Sensory sharing is one of the most memorable ways to connect with other people. Sharing smells, touches, and visual and sonic experiences like movies and concerts ingrain those moments into our memory because we associate them with one sense or another. Within friend groups, cultures and families, sharing food is a traditional way to share a lasting sensory experience. When the holidays come sliding through, our desire to share and give becomes radically intensified. Whether organized or impromptu, we take part in dinners, potlucks and parties, and contributing food is essential.
Out of these wonderful, festive occasions comes an unfortunate amount of food waste. It is important to celebrate culture and creative cooking, but consider that “consumers in developed countries such as the United States are responsible for 222 million tons of this waste, or nearly the same quantity of food as is produced in all of sub-Saharan Africa,” according to the United Nations Food and Agriculture Organization.
WorldWatch Institute, a non-profit organization committed to creating a more sustainable future, has compiled a list of tips for reducing one’s waste especially during the holidays. There are practical solutions that will promote financial savings, reduction of food waste, and recycling of left-overs. Cut this article out and pin on the fridge for a friendly reminder as your enjoy your holiday break.
1. Be realistic: The fear of not providing enough to eat often causes hosts to cook too much. Instead, plan out how much food you and your guests will realistically need, and stock up accordingly. The Love Food Hate Waste organization, which focuses on sharing convenient tips for reducing food waste, provides a handy “perfect portions” planner to calculate meal sizes for parties as well as everyday meals.
2. Plan ahead: Create a shopping list before heading to the farmers’ market or grocery store. Sticking to this list will reduce the risk of impulse buys or buying unnecessary quantities, particularly since stores typically use holiday sales to entice buyers into spending more.
During the meal: Control the amount on your plate to reduce the amount in the garbage.
3. Go small: The season of indulgence often promotes plates piled high with more food than can be eaten. Simple tricks such as using smaller serving utensils or plates encourages smaller portions, reducing the amount left on plates. Guests can always take second (or third!) servings if still hungry, and it is much easier (and hygienic) to use leftovers from serving platters for future meals.
4. Encourage self-serve: Allow guests to serve themselves, choosing what, and how much, they would like to eat. This helps to make meals feel more familiar and also reduces the amount of unwanted food left on guests’ plates.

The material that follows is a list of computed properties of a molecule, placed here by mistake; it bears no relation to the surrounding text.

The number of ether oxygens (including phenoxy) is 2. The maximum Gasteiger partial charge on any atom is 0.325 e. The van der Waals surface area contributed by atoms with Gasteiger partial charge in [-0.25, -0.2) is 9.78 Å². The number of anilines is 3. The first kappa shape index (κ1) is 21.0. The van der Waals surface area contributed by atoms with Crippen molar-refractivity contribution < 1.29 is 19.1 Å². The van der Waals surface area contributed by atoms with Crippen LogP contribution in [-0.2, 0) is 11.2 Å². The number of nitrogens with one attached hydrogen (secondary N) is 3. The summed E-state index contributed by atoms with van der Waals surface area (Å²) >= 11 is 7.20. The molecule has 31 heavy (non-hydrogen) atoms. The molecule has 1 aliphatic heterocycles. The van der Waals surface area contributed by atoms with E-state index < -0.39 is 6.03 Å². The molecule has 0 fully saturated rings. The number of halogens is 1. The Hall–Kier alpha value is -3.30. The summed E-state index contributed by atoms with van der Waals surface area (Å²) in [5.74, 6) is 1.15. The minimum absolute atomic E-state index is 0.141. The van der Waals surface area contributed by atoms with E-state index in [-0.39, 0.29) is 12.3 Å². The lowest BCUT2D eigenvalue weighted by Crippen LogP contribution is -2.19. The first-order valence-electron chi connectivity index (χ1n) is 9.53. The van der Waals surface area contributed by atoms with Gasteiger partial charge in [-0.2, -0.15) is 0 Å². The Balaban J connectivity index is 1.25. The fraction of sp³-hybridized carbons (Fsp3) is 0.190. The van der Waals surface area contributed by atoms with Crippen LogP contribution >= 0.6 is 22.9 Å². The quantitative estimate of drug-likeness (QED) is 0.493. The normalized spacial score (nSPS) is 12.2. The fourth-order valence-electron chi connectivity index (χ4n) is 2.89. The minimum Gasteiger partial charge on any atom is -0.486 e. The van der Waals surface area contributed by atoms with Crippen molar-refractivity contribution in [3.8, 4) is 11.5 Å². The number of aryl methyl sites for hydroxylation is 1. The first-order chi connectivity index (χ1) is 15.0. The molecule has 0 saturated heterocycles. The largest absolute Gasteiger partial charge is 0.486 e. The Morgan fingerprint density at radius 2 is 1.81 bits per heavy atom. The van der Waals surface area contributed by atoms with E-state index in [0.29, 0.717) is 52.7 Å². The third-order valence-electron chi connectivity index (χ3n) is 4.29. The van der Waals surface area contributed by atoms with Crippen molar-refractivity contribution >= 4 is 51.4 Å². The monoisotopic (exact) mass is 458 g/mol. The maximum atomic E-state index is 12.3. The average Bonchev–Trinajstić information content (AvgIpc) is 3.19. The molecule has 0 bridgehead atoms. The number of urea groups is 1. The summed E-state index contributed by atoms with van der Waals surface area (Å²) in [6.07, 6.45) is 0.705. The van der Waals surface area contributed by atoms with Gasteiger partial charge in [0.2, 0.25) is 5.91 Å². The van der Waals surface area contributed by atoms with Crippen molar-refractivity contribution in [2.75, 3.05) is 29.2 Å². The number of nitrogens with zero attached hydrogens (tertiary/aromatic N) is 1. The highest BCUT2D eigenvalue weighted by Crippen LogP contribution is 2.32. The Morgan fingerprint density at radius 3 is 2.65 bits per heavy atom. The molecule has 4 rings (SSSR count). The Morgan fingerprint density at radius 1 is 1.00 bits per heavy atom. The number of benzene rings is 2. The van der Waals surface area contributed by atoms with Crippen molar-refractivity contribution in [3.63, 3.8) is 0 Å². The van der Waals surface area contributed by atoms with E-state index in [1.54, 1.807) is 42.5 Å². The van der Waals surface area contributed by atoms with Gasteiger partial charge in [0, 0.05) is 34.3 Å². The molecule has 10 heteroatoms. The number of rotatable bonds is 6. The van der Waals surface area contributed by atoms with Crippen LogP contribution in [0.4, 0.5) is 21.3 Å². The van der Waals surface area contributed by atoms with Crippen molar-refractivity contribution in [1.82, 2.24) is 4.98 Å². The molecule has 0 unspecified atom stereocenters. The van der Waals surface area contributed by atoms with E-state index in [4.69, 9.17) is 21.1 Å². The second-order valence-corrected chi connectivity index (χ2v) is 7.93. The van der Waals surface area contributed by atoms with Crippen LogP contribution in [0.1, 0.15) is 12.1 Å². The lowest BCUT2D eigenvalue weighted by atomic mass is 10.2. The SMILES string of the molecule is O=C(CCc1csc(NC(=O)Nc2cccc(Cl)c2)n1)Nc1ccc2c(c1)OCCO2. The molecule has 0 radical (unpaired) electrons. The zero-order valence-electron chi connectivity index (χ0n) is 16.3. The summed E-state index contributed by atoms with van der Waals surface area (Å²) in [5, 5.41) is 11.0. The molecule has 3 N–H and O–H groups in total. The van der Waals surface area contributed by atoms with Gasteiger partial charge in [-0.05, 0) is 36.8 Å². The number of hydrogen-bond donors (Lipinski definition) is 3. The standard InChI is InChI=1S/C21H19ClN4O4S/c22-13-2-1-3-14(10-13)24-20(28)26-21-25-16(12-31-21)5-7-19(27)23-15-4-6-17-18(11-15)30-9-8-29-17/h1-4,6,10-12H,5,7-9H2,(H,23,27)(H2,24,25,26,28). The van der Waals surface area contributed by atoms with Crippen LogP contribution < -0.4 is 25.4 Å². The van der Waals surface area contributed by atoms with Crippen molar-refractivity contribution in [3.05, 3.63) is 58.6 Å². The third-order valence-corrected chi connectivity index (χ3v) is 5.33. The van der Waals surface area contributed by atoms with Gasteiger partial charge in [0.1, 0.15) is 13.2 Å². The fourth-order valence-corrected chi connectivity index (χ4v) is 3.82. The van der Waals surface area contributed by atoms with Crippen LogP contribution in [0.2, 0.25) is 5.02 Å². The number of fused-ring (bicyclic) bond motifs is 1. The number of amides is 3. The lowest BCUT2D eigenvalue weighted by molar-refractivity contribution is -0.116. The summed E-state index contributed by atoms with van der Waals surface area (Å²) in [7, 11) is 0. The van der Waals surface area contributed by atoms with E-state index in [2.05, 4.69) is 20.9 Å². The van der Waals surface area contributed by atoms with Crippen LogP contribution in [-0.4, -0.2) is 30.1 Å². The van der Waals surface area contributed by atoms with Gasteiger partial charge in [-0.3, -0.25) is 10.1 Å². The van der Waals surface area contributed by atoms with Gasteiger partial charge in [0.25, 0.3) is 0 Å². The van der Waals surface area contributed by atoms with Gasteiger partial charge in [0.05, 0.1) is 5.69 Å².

After the meal: Make the most out of leftovers.
5. Store leftovers safely: Properly storing our leftovers will preserve them safely for future meals. The U.S. Department of Agriculture recommends that hot foods be left out for no more than two hours. Store leftovers in smaller, individually sized containers, making them more convenient to grab for a quick meal rather than being passed over and eventually wasted.
6. Compost food scraps: Instead of throwing out the vegetable peels, eggshells, and other food scraps from making your meal, consider composting them. Individual composting systems can be relatively easy and inexpensive, and provide quality inputs for garden soils. In 2010, San Francisco became the first U.S. city to pass legislation encouraging city-wide composting, and similar broader-scale food composting approaches have been spreading since.
7. Create new meals: If composting is not an option for you, check out Love Food Hate Waste’s creative recipes to see if your food scraps can be used for new meals. Vegetable scraps and turkey carcasses can be easily boiled down for stock and soups, and bread crusts and ends can be used to make tasty homemade croutons.
8. Donate excess: Food banks and shelters gladly welcome donations of canned and dried foods, especially during the holiday season and colder months.
The charity group Feeding America partners with over 200 local food banks across the United States, supplying food to more than 37 million people each year. To find a food bank near you, visit the organization’s Food Bank Locator.
9. Support food-recovery programs: In some cases, food-recovery systems will come to you to collect your excess. In New York City, City Harvest, the world’s first food-rescue organization, collects approximately 28 million pounds of food each year that would otherwise go to waste, providing groceries and meals for over 300,000 people. In Orange County, Second Harvest Food Bank is the principal food-recovery program.
Celebrating the holidays is as fun and exciting as ever, but celebrate sustainably and you celebrate quality of life on earth. Create a memory so precious its imprint will last a lifetime.